My driver has lodging provided by his company: 14 men in 7 bunk beds in one room. Three are from Nepal and the rest are from Sri Lanka and India. Three are Hindu, the rest are Muslim. Life is not cheap in Doha and their salary is just sufficient for some food. He and his co-workers from Nepal are eager to return to their home country even if that means less money and possibly no work at all. It is interesting to draw this comparison: my driver makes 30 rial per day and my hotel room costs 1,100 rial per night! Is this human exploitation? It sounds like a medieval society. But am I not taking part in this? I come as a teacher and I share my knowledge in the hope that it will better the human condition, but ultimately I also come here because I am paid!
By contrast, the new found oil and gas wealth of Qatar, deemed the richest country in the world for 2012, has also been used to do some amazing things. Related to my line of work, the Qatar Foundation invited several western universities to establish a campus in Doha. This started in the 1990s and now there are at least 7 campuses in Doha representing an unrivaled center for education in the Arab world. They include the campuses of Northwestern University (communications, journalism, liberal arts), Carnegie Mellon (business administration, computer science), Virginia Commenwealth Univ. (design, arts, fashion), Georgetown Univ. (foreign service, politics), Texas A&M (engineering), Weill Cornell Medical College (medicine) and University College of London (museum curation, archeology). The vision and origin of the Qatar Foundation comes from the Emir himself and particulary his wife, Her Highness Sheikha Moza bint Nasser. It’s mission is to further education, science and research, and community development.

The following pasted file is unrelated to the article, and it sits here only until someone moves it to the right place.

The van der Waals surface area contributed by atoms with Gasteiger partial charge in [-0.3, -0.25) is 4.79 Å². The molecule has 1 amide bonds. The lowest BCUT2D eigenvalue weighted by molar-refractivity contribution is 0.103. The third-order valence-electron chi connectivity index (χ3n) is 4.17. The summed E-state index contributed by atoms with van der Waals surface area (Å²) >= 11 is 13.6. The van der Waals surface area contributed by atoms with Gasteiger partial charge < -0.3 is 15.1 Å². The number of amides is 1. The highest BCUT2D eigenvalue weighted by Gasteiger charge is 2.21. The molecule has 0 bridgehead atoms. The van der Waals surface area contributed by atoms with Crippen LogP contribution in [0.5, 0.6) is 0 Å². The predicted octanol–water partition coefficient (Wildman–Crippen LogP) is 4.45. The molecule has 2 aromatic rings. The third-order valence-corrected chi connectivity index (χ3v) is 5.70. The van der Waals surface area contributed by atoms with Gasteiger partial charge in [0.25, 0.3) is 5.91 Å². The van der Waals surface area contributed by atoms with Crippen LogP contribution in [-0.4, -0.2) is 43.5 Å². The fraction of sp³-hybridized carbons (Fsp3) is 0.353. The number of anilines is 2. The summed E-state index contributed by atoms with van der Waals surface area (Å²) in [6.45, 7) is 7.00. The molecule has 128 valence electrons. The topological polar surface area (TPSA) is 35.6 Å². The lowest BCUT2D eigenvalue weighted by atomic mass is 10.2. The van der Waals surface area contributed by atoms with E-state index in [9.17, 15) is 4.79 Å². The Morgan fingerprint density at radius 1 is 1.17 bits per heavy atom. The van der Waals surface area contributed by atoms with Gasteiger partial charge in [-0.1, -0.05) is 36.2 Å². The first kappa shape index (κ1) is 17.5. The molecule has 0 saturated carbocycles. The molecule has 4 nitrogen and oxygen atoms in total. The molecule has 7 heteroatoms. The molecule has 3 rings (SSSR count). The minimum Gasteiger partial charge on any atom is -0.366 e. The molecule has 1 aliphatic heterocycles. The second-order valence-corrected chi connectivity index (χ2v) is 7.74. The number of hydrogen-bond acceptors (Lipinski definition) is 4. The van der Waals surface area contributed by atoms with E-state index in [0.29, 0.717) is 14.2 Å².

So much for contrasts. Back to jewelry.
I took a long walk just yesterday from the hotel to the museum along the Corniche. I met a few fishermen. One man from China had caught 10 fish. The gulf is actually rich in fish and Doha has a very old history of fishing trade.
From afar you can see the Museum of Islamic Art built on a man made peninsula. From close up the contrast of old fishing boats (dhow harbor) and the modern art museum are striking! There is an extensive review of shipping and ship construction in the gulf at catnaps.org – where there is plenty on Islamic design and traditional boats.
Highly recommended reading!
The entrance to the museum is a long drive way lined with palm trees, with water flowing down a central trough made of black marble. It is a stunning approach.
Here are some pictures I took at the museum. These are items that belonged to royalty of course.
On my way home, evening views of Dhow harbor with ancient boats and modern high rises in the background.
And as I approached the north end of the Corniche I walked right past the ‘corndog’ building again, past a black glass building that reflects the neighboring ‘monster’ buildings, and past the Qatar World Trade Center… Not sure what to think of this city.